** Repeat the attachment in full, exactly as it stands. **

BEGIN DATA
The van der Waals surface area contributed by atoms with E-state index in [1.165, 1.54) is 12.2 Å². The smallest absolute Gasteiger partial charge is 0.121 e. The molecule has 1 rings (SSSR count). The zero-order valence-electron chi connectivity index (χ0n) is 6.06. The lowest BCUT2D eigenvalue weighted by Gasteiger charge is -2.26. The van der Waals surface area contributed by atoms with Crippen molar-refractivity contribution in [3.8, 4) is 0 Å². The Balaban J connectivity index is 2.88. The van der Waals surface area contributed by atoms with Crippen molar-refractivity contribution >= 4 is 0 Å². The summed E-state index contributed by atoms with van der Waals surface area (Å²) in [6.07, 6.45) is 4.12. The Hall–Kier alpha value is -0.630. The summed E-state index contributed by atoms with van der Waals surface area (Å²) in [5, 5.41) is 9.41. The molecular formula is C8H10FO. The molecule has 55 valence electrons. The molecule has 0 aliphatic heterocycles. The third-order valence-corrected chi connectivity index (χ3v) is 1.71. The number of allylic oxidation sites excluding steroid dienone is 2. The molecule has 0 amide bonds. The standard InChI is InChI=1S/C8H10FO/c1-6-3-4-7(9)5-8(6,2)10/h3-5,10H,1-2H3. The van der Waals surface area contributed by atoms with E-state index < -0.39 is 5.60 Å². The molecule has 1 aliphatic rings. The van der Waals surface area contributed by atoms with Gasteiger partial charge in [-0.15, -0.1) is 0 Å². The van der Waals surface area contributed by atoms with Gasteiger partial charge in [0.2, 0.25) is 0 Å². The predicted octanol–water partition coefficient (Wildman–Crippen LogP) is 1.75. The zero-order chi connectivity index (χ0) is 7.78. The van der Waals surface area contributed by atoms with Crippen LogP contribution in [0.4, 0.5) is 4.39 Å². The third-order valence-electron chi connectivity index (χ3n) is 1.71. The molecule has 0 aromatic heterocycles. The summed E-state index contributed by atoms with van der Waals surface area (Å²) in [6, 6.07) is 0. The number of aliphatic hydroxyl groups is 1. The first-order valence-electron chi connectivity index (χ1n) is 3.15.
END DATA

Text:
The van der Waals surface area contributed by atoms with E-state index in [1.165, 1.54) is 12.2 Å². The smallest absolute Gasteiger partial charge is 0.121 e. The molecule has 1 rings (SSSR count). The zero-order valence-electron chi connectivity index (χ0n) is 6.06. The lowest BCUT2D eigenvalue weighted by Gasteiger charge is -2.26. The van der Waals surface area contributed by atoms with Crippen molar-refractivity contribution in [3.8, 4) is 0 Å². The Balaban J connectivity index is 2.88. The van der Waals surface area contributed by atoms with Crippen molar-refractivity contribution >= 4 is 0 Å². The summed E-state index contributed by atoms with van der Waals surface area (Å²) in [6.07, 6.45) is 4.12. The Hall–Kier alpha value is -0.630. The summed E-state index contributed by atoms with van der Waals surface area (Å²) in [5, 5.41) is 9.41. The molecular formula is C8H10FO. The molecule has 55 valence electrons. The molecule has 0 aliphatic heterocycles. The third-order valence-corrected chi connectivity index (χ3v) is 1.71. The number of allylic oxidation sites excluding steroid dienone is 2. The molecule has 0 amide bonds. The standard InChI is InChI=1S/C8H10FO/c1-6-3-4-7(9)5-8(6,2)10/h3-5,10H,1-2H3. The van der Waals surface area contributed by atoms with E-state index < -0.39 is 5.60 Å². The molecule has 1 aliphatic rings. The van der Waals surface area contributed by atoms with Gasteiger partial charge in [-0.15, -0.1) is 0 Å². The van der Waals surface area contributed by atoms with Gasteiger partial charge in [0.2, 0.25) is 0 Å². The predicted octanol–water partition coefficient (Wildman–Crippen LogP) is 1.75. The zero-order chi connectivity index (χ0) is 7.78. The van der Waals surface area contributed by atoms with Crippen LogP contribution in [0.4, 0.5) is 4.39 Å². The third-order valence-electron chi connectivity index (χ3n) is 1.71. The molecule has 0 aromatic heterocycles. The summed E-state index contributed by atoms with van der Waals surface area (Å²) in [6, 6.07) is 0. The number of aliphatic hydroxyl groups is 1. The first-order valence-electron chi connectivity index (χ1n) is 3.15.